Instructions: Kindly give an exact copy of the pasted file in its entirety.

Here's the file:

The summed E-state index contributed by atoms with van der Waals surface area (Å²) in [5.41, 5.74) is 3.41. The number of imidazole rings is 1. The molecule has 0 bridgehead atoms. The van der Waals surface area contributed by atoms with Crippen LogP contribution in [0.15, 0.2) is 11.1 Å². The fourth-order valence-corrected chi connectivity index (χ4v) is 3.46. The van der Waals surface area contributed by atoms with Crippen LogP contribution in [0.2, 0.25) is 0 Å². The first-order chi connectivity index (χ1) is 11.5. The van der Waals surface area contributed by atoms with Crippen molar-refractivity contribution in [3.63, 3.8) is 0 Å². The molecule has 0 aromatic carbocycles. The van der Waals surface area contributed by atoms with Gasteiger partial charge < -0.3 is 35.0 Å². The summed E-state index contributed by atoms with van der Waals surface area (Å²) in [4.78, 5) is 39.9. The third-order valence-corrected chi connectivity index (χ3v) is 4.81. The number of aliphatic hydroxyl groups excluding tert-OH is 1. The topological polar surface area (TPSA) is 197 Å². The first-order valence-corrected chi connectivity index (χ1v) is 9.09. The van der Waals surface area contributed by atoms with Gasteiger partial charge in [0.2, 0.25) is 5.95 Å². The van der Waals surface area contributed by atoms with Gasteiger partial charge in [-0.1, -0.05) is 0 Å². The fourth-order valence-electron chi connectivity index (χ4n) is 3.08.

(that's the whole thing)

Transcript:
The summed E-state index contributed by atoms with van der Waals surface area (Å²) in [5.41, 5.74) is 3.41. The number of imidazole rings is 1. The molecule has 0 bridgehead atoms. The van der Waals surface area contributed by atoms with Crippen LogP contribution in [0.15, 0.2) is 11.1 Å². The fourth-order valence-corrected chi connectivity index (χ4v) is 3.46. The van der Waals surface area contributed by atoms with Crippen LogP contribution in [0.2, 0.25) is 0 Å². The first-order chi connectivity index (χ1) is 11.5. The van der Waals surface area contributed by atoms with Crippen molar-refractivity contribution in [3.63, 3.8) is 0 Å². The molecule has 0 aromatic carbocycles. The van der Waals surface area contributed by atoms with Gasteiger partial charge < -0.3 is 35.0 Å². The summed E-state index contributed by atoms with van der Waals surface area (Å²) in [4.78, 5) is 39.9. The third-order valence-corrected chi connectivity index (χ3v) is 4.81. The number of aliphatic hydroxyl groups excluding tert-OH is 1. The topological polar surface area (TPSA) is 197 Å². The first-order valence-corrected chi connectivity index (χ1v) is 9.09. The van der Waals surface area contributed by atoms with Gasteiger partial charge in [0.2, 0.25) is 5.95 Å². The van der Waals surface area contributed by atoms with Gasteiger partial charge in [-0.1, -0.05) is 0 Å². The fourth-order valence-electron chi connectivity index (χ4n) is 3.08.